Sure, maybe there have been one or two pitchers surrender double-digit runs in extremely brief outings. Maybe a batter or two has gone 0-for-7 in a 15-inning contest. Maybe a closer (John Axford?) has coughed up a big lead to blow what seemed to be a certain victory. But did anyone’s first-game performance ever fall further below expectations than Albert Pujols‘ stinker of a game Thursday?
After going 4-for-5 with two home runs, three RBI and four runs scored in last season’s opening-game victory in Cincinnati against the division rival Reds, Pujols flopped superbly this year. Not only did he go 0-for-5, he left five men on base and grounded into a career-worst three double plays. That’s right, five at-bats resulting in eight outs.
The details are even more gruesome. Pujols popped up in the first following Colby Rasmus‘ one-out triple that would have put the Cardinals ahead early. (Matt Holliday bailed the team out with a run-scoring single.) Pujols next grounded into his first double play with two on and no out in the third, and another twin killing off his bat finished the fifth.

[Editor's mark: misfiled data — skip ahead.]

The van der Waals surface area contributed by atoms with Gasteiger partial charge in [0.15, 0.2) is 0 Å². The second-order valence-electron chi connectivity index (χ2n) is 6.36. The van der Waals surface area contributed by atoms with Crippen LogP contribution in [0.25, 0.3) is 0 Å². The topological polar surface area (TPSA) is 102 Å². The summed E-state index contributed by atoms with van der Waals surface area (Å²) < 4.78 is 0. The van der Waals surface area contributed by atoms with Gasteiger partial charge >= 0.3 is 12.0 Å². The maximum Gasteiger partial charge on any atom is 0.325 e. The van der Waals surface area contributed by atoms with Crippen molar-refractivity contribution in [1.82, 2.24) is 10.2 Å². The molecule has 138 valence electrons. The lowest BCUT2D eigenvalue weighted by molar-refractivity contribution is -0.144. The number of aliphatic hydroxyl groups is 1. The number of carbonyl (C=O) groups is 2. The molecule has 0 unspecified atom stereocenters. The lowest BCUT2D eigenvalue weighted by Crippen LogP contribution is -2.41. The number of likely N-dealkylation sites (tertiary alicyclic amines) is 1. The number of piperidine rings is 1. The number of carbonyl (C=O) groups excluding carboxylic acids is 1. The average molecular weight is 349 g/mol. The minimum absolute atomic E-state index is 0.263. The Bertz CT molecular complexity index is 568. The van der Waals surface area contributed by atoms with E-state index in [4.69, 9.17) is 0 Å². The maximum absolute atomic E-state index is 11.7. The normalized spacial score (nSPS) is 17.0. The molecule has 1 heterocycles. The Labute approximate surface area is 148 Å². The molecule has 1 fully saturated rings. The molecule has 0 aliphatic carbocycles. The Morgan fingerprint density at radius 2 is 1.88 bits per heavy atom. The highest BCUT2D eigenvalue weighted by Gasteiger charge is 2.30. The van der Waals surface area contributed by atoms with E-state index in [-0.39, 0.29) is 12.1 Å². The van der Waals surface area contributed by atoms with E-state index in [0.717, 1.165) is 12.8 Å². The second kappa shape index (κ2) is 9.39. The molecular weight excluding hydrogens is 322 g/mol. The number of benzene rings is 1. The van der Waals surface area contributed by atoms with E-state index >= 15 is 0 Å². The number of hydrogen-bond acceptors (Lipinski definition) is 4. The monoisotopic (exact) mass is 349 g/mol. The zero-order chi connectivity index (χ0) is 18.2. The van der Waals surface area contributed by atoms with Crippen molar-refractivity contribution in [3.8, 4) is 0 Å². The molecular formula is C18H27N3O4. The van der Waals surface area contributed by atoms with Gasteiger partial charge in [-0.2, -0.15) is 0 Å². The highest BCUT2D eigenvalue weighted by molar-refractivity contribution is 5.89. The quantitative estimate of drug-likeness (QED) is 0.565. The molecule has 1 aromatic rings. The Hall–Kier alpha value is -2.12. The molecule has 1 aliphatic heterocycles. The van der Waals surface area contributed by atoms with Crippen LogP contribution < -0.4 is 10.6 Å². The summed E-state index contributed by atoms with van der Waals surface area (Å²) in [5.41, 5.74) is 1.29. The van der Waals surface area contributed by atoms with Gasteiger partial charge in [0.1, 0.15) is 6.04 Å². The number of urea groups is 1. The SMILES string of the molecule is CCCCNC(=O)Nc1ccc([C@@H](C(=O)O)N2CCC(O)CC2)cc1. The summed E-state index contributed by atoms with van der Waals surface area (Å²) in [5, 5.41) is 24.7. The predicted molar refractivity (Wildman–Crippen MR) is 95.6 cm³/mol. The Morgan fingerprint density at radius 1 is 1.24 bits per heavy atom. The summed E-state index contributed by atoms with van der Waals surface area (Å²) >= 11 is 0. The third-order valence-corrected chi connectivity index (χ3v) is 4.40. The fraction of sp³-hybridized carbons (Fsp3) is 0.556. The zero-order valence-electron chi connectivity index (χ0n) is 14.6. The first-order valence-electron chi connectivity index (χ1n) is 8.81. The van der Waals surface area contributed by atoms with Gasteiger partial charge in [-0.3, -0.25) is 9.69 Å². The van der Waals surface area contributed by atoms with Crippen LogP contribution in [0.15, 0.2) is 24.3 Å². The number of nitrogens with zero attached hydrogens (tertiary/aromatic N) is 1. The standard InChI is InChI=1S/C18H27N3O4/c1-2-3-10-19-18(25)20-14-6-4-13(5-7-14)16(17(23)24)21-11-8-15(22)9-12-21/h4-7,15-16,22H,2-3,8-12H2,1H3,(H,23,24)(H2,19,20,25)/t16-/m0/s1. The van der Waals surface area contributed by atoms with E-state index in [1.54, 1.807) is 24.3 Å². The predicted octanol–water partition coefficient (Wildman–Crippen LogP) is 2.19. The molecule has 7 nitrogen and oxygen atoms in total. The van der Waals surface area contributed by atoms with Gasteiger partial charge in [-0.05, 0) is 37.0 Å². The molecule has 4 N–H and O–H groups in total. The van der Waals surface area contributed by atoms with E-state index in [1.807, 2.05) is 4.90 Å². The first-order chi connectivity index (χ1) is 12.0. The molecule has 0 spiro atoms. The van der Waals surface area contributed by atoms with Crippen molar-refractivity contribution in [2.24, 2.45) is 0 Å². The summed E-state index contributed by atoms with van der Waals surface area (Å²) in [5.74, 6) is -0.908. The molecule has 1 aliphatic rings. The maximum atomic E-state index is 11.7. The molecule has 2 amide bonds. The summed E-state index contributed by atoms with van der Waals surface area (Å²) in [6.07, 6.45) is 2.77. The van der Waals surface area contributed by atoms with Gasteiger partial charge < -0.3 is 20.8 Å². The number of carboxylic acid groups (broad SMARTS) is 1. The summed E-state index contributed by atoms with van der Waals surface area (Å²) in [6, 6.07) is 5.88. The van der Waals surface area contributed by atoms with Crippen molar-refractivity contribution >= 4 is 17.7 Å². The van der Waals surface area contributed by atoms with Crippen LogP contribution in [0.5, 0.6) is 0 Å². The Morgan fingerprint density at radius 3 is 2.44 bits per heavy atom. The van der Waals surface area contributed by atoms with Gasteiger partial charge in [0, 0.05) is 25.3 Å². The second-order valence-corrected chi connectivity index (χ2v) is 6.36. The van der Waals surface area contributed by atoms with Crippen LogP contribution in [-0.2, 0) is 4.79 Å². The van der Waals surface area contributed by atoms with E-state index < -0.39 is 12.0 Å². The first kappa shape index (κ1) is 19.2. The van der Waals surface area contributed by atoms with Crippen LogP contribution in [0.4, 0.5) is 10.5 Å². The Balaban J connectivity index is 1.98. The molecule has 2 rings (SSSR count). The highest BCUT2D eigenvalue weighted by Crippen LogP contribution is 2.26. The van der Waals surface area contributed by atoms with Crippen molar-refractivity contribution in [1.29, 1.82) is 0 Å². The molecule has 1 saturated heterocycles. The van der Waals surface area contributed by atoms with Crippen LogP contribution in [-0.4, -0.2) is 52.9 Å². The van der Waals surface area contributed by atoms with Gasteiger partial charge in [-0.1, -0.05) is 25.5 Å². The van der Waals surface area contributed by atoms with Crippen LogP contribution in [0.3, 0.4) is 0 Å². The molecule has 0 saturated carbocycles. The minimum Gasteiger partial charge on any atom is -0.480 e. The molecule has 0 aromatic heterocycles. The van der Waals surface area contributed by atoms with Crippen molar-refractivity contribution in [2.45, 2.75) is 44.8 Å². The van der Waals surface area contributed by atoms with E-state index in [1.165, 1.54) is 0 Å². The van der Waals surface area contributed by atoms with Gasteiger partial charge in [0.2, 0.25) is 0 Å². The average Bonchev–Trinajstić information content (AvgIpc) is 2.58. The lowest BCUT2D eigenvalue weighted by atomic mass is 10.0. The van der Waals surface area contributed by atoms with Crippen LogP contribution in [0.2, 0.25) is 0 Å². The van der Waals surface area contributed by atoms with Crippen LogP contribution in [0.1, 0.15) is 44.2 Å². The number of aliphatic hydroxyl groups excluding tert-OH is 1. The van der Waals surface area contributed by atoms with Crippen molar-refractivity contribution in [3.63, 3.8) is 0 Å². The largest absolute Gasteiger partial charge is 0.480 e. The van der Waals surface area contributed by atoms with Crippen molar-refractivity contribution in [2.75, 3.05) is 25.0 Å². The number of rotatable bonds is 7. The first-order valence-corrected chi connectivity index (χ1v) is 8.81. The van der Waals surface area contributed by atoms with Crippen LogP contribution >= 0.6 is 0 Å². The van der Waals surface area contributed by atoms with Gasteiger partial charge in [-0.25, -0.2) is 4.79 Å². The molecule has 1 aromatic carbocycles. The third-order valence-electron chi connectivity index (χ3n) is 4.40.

With the score tied 2-2 in the eighth, Pujols merely flew out to center. (Holliday followed with a go-ahead shot to center that squeaked over the wall.) And Pujols got another undesired two-for-one with a 6-4-3 DP in the 10th, shortly before San Diego won the game with two runs in the 11th.
Sure, one game means virtually nothing, but no one would have expected Pujols to be last in the majors in WAR, VORP, WARP, Win Shares, EqA and any other advanced metric you care to name. (Actually, his standing in these categories has not been verified, but how could anyone be trailing him?)
A 3-for-4 second game with a homer and a couple key RBI would pretty much erase everyone’s memory of Thursday, but for someone seeking $30 million a year for the next decade, this was quite the inauspicious start to the season.